US studying possible Iran sanctions waivers: Pompeo
Iran Press TV
Sat Sep 15, 2018 02:08AM
US Secretary of State Mike Pompeo says Washington is studying issuing possible waivers for countries and businesses that want to continue buying oil from Iran beyond November 4, the White House's designated deadline for them to halt oil imports from the Islamic Republic or face punishments.
"There are still a number of decisions pending before the November 4th deadline that we gotta make about waivers, potential waivers," Pompeo told a news conference on Friday.
US President Donald Trump announced on May 8 that he was walking away from the Joint Comprehensive Plan of Action (JCPOA), a historic nuclear agreement reached between Iran and six world powers in 2015 under which Iran agreed to limit parts of its nuclear program in exchange for the removal of all nuclear-related sanctions.
The US leader said he was unsatisfied with the deal because it failed to stop Iran's ballistic missile program and control its influence in the Middle East region.
To force a new deal upon Tehran, Trump said that he planned to reinstate all of the previous sanctions on the Islamic Republic while also imposing "the highest level" of economic bans on the Islamic Republic.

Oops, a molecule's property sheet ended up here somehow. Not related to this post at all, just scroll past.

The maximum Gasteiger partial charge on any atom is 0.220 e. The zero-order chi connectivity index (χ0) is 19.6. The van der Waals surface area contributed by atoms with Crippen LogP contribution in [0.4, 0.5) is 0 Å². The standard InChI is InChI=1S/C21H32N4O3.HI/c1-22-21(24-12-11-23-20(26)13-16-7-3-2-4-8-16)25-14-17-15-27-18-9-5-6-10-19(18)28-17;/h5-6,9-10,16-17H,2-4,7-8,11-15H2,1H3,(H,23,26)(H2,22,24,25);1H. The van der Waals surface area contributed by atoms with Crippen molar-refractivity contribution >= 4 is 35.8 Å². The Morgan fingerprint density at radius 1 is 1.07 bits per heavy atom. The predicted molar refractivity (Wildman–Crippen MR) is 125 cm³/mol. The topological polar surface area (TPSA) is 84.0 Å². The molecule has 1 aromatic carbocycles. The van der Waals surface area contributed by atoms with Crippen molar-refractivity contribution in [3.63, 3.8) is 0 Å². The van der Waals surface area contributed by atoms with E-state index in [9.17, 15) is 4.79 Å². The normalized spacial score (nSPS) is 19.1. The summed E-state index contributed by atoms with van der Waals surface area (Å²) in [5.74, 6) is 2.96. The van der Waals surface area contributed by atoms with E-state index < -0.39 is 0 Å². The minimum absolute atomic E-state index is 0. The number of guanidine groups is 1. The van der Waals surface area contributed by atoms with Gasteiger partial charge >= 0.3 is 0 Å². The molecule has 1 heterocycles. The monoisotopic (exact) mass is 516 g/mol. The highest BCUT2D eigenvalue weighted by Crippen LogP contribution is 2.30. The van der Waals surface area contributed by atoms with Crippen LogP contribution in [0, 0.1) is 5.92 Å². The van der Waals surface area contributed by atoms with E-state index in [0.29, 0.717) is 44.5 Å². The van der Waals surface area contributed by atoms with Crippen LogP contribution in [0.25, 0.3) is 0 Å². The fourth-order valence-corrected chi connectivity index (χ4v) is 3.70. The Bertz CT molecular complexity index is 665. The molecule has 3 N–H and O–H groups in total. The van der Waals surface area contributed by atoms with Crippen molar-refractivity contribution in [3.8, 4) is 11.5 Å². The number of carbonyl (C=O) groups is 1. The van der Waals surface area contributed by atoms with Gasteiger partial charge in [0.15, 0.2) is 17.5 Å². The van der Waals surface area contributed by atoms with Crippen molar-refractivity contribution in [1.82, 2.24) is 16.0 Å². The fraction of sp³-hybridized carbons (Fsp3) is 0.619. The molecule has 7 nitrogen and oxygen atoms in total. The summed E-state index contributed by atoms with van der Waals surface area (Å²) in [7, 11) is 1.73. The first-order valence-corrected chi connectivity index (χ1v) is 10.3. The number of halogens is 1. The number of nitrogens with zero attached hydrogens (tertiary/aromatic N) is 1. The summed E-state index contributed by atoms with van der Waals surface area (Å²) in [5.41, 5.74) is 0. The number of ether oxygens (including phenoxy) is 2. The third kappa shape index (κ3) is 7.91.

Washington reinstated a series of unilateral sanctions against Iran on August 6, targeting Iran's purchases of dollars, its trade in gold and precious metals. November 4 is the declared date for a second wave of sanctions that will target the Islamic Republic's oil exports as well as its central bank.
Pompeo said the US was not going to change its position against Tehran in any case once the deadline arrives.
"Come November 4th, there will be a fundamentally different set of rules" for "anyone who deems it necessary to engage in economic activity with the Islamic Republic of Iran. It is a big important day," Pompeo said.
The US top diplomat claimed that many countries had already started to wrap up all of their trade ties to Iran.
While the rest of the JCPOA signatories–the UK, France, China, Russia and Germany, have insisted on continuing the deal in Washington's absence, they have not been able to guarantee future trade ties with Iran and obtain the necessary waivers that keep them safe from US penalties.
Iran took the matter to the International Court of Justice in late August, asking the court to suspend America's economic sanctions.
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